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Law Office of Jonathan M. Peake, LLC
800 Lomas Blvd NW
Albuquerque, NM 87102
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THE NEW MEXICO BANKRUPTCY PROCESS
1) Meeting With a New Mexico Bankruptcy Attorney
You first need to discuss any pre-
2) Get Paperwork in Order
To get started, you must itemize your current financial situation: income, expenses, debt, etc. You will also gather documents relating to your residence, taxes, pay stubs, and a snapshot of your accounts. Your attorney will use this information along with knowledge of the bankruptcy process, to list your case in the best light possible to minimize any harm and maximize the protections of the bankruptcy court.
3) Filing With The Court
After all the paperwork has been completed by your attorney’s office in a way that
works best for your case, you will have a chance to review the documents before they
are filed electronically by your attorney. Any supporting documents will be turned
over to the trustee -
At the time of filing a bankruptcy case, the automatic stay goes into effect, which will stops your creditors from contacting you until your case is concluded or special circumstances are met. The automatic stay also applies to any pending lawsuits, foreclosure actions, and wage garnishments.
4) § 341 Meeting / The Creditor’s Meeting
Around 30 days after filing with the court, a meeting will be conducted by the trustee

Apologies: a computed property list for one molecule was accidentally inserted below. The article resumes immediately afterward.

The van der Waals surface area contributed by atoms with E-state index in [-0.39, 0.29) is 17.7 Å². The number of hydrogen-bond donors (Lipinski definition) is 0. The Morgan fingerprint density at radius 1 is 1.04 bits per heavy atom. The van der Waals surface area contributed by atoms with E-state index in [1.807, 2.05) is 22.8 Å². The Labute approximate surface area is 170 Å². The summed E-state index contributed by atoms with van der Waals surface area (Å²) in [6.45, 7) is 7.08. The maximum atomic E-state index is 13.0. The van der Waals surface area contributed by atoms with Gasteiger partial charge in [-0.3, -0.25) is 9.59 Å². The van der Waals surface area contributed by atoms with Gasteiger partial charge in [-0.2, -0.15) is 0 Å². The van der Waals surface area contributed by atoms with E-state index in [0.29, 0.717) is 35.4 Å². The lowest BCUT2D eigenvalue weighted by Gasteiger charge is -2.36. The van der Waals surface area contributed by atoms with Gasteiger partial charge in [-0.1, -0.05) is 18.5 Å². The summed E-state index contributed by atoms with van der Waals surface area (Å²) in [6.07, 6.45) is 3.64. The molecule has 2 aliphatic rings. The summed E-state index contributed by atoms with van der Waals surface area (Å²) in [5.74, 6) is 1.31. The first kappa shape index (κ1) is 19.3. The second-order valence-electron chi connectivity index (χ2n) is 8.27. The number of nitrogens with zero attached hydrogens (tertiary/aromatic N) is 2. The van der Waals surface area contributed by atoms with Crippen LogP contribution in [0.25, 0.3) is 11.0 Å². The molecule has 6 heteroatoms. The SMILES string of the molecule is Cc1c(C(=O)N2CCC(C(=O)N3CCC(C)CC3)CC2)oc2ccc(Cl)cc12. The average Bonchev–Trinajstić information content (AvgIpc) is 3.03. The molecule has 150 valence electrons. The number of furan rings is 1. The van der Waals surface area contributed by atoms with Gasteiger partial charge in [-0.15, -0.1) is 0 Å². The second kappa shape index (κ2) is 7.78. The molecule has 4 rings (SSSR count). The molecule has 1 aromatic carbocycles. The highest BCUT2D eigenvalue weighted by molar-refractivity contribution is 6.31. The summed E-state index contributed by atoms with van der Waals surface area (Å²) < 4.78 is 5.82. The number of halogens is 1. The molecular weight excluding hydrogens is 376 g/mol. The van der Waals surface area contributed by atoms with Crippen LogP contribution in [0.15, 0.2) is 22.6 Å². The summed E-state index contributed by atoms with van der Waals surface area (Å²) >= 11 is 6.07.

If there are any objections over the paperwork or assets, they can typically be resolved by negotiations with the debtors counsel or the trustee. If anything cannot be solved by negotiations, the creditor may choose to have a judge hear the issues and make a final determination.
4) Chapter 13 plan confirmation
In the case of a chapter 13 bankruptcy, there may be follow up meetings or discussions regarding the plan. These negotiations will continue until an agreement has been reached between the creditors, the trustee, and the person filing the bankruptcy. Once that plan has been agreed to, the chapter 13 bankruptcy is then officially in effect and will last until the plan runs out its designated time period or circumstances change to where the plan is abandoned.
In a chapter 7 bankruptcy, the creditors and trustee will have 60 days to challenge the persons right to discharge. If there are no challenges, or negotiations are worked out, the person will receive notice, shortly after the objection time period, from the bankruptcy court indicating that all their dischargeable debts have been discharged.
In a chapter 13 bankruptcy, a discharge is received when the plan is completed in the timeframe outlined in the confirmed plan. At this point, usually only a fraction of the debt has been paid to the creditors. All remaining dischargeable debt will be discharged and the case will be closed.
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